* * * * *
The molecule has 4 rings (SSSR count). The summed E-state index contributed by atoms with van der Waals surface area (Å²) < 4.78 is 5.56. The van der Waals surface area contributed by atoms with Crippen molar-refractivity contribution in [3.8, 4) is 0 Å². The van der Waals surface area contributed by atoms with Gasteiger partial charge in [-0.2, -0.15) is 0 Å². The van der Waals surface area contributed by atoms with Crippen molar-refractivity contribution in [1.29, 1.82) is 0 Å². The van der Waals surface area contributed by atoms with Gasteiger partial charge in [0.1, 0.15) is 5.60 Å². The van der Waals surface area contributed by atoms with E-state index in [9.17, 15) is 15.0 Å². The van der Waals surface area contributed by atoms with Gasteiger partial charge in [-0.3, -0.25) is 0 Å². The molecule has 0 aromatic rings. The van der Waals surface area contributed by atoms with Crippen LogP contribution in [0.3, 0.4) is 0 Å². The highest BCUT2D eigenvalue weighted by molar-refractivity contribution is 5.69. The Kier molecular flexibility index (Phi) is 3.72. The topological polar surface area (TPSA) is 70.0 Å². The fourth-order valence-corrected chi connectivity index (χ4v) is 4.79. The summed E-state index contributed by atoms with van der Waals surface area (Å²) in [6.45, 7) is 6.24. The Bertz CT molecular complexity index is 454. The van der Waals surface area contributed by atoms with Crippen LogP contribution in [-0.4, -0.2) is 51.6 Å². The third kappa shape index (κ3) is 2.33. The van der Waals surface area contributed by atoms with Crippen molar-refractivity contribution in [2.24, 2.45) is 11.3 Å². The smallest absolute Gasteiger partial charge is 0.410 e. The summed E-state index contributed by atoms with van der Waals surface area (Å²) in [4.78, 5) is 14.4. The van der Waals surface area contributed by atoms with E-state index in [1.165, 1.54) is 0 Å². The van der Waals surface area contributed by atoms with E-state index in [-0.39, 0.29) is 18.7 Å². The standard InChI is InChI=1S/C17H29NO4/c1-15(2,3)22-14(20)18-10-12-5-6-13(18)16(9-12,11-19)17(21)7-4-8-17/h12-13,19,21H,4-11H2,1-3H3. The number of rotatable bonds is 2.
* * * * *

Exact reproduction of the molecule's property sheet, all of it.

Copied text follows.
The molecule has 4 rings (SSSR count). The summed E-state index contributed by atoms with van der Waals surface area (Å²) < 4.78 is 5.56. The van der Waals surface area contributed by atoms with Crippen molar-refractivity contribution in [3.8, 4) is 0 Å². The van der Waals surface area contributed by atoms with Gasteiger partial charge in [-0.2, -0.15) is 0 Å². The van der Waals surface area contributed by atoms with Crippen molar-refractivity contribution in [1.29, 1.82) is 0 Å². The van der Waals surface area contributed by atoms with Gasteiger partial charge in [0.1, 0.15) is 5.60 Å². The van der Waals surface area contributed by atoms with E-state index in [9.17, 15) is 15.0 Å². The van der Waals surface area contributed by atoms with Gasteiger partial charge in [-0.3, -0.25) is 0 Å². The molecule has 0 aromatic rings. The van der Waals surface area contributed by atoms with Crippen LogP contribution in [0.3, 0.4) is 0 Å². The highest BCUT2D eigenvalue weighted by molar-refractivity contribution is 5.69. The Kier molecular flexibility index (Phi) is 3.72. The topological polar surface area (TPSA) is 70.0 Å². The fourth-order valence-corrected chi connectivity index (χ4v) is 4.79. The summed E-state index contributed by atoms with van der Waals surface area (Å²) in [6.45, 7) is 6.24. The Bertz CT molecular complexity index is 454. The van der Waals surface area contributed by atoms with Crippen LogP contribution in [-0.4, -0.2) is 51.6 Å². The third kappa shape index (κ3) is 2.33. The van der Waals surface area contributed by atoms with Crippen molar-refractivity contribution in [2.24, 2.45) is 11.3 Å². The smallest absolute Gasteiger partial charge is 0.410 e. The summed E-state index contributed by atoms with van der Waals surface area (Å²) in [4.78, 5) is 14.4. The van der Waals surface area contributed by atoms with E-state index in [1.165, 1.54) is 0 Å². The van der Waals surface area contributed by atoms with E-state index in [-0.39, 0.29) is 18.7 Å². The standard InChI is InChI=1S/C17H29NO4/c1-15(2,3)22-14(20)18-10-12-5-6-13(18)16(9-12,11-19)17(21)7-4-8-17/h12-13,19,21H,4-11H2,1-3H3. The number of rotatable bonds is 2.